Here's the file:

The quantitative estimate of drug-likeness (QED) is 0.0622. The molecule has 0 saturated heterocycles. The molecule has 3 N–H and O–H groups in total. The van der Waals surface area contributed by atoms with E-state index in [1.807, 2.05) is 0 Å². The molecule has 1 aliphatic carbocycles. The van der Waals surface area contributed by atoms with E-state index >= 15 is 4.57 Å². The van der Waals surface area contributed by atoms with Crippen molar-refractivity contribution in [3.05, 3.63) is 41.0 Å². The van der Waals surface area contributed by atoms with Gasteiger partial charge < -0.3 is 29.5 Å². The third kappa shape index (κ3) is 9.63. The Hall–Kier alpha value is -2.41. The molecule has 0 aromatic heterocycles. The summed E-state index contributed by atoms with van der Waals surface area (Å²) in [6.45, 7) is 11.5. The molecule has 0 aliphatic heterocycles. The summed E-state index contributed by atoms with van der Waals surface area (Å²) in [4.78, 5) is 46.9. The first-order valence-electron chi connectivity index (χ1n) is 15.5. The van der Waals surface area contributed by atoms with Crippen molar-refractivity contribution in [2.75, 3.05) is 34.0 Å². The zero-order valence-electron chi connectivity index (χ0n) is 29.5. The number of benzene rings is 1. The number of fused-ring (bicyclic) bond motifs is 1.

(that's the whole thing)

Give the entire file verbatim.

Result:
The quantitative estimate of drug-likeness (QED) is 0.0622. The molecule has 0 saturated heterocycles. The molecule has 3 N–H and O–H groups in total. The van der Waals surface area contributed by atoms with E-state index in [1.807, 2.05) is 0 Å². The molecule has 1 aliphatic carbocycles. The van der Waals surface area contributed by atoms with E-state index >= 15 is 4.57 Å². The van der Waals surface area contributed by atoms with Crippen molar-refractivity contribution in [3.05, 3.63) is 41.0 Å². The van der Waals surface area contributed by atoms with Gasteiger partial charge < -0.3 is 29.5 Å². The third kappa shape index (κ3) is 9.63. The Hall–Kier alpha value is -2.41. The molecule has 0 aromatic heterocycles. The summed E-state index contributed by atoms with van der Waals surface area (Å²) in [6.45, 7) is 11.5. The molecule has 0 aliphatic heterocycles. The summed E-state index contributed by atoms with van der Waals surface area (Å²) in [4.78, 5) is 46.9. The first-order valence-electron chi connectivity index (χ1n) is 15.5. The van der Waals surface area contributed by atoms with Crippen molar-refractivity contribution in [2.75, 3.05) is 34.0 Å². The zero-order valence-electron chi connectivity index (χ0n) is 29.5. The number of benzene rings is 1. The number of fused-ring (bicyclic) bond motifs is 1.